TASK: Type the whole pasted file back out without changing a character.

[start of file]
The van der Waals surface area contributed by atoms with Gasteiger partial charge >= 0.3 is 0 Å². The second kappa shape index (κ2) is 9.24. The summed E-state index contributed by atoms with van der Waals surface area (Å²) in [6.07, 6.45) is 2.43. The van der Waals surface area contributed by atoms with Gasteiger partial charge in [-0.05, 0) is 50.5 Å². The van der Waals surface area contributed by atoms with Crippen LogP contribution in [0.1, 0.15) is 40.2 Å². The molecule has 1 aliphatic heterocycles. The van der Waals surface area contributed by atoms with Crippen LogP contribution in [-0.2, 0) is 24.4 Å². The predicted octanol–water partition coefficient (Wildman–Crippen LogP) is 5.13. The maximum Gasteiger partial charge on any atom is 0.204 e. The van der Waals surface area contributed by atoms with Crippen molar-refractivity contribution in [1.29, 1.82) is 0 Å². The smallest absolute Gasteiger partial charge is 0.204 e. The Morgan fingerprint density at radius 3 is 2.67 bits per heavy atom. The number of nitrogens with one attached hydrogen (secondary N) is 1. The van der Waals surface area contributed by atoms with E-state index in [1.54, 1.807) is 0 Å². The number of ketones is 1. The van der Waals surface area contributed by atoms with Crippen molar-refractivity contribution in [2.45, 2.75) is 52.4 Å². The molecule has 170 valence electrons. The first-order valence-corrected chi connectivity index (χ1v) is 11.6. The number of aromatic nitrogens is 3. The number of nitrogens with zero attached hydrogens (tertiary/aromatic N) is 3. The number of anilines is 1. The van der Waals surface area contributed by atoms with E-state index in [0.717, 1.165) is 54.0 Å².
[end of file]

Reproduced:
The van der Waals surface area contributed by atoms with Gasteiger partial charge >= 0.3 is 0 Å². The second kappa shape index (κ2) is 9.24. The summed E-state index contributed by atoms with van der Waals surface area (Å²) in [6.07, 6.45) is 2.43. The van der Waals surface area contributed by atoms with Gasteiger partial charge in [-0.05, 0) is 50.5 Å². The van der Waals surface area contributed by atoms with Crippen LogP contribution in [0.1, 0.15) is 40.2 Å². The molecule has 1 aliphatic heterocycles. The van der Waals surface area contributed by atoms with Crippen LogP contribution in [-0.2, 0) is 24.4 Å². The predicted octanol–water partition coefficient (Wildman–Crippen LogP) is 5.13. The maximum Gasteiger partial charge on any atom is 0.204 e. The van der Waals surface area contributed by atoms with Crippen molar-refractivity contribution in [1.29, 1.82) is 0 Å². The smallest absolute Gasteiger partial charge is 0.204 e. The Morgan fingerprint density at radius 3 is 2.67 bits per heavy atom. The number of nitrogens with one attached hydrogen (secondary N) is 1. The van der Waals surface area contributed by atoms with E-state index in [1.54, 1.807) is 0 Å². The number of ketones is 1. The van der Waals surface area contributed by atoms with Crippen molar-refractivity contribution in [2.45, 2.75) is 52.4 Å². The molecule has 170 valence electrons. The first-order valence-corrected chi connectivity index (χ1v) is 11.6. The number of aromatic nitrogens is 3. The number of nitrogens with zero attached hydrogens (tertiary/aromatic N) is 3. The number of anilines is 1. The van der Waals surface area contributed by atoms with E-state index in [0.717, 1.165) is 54.0 Å².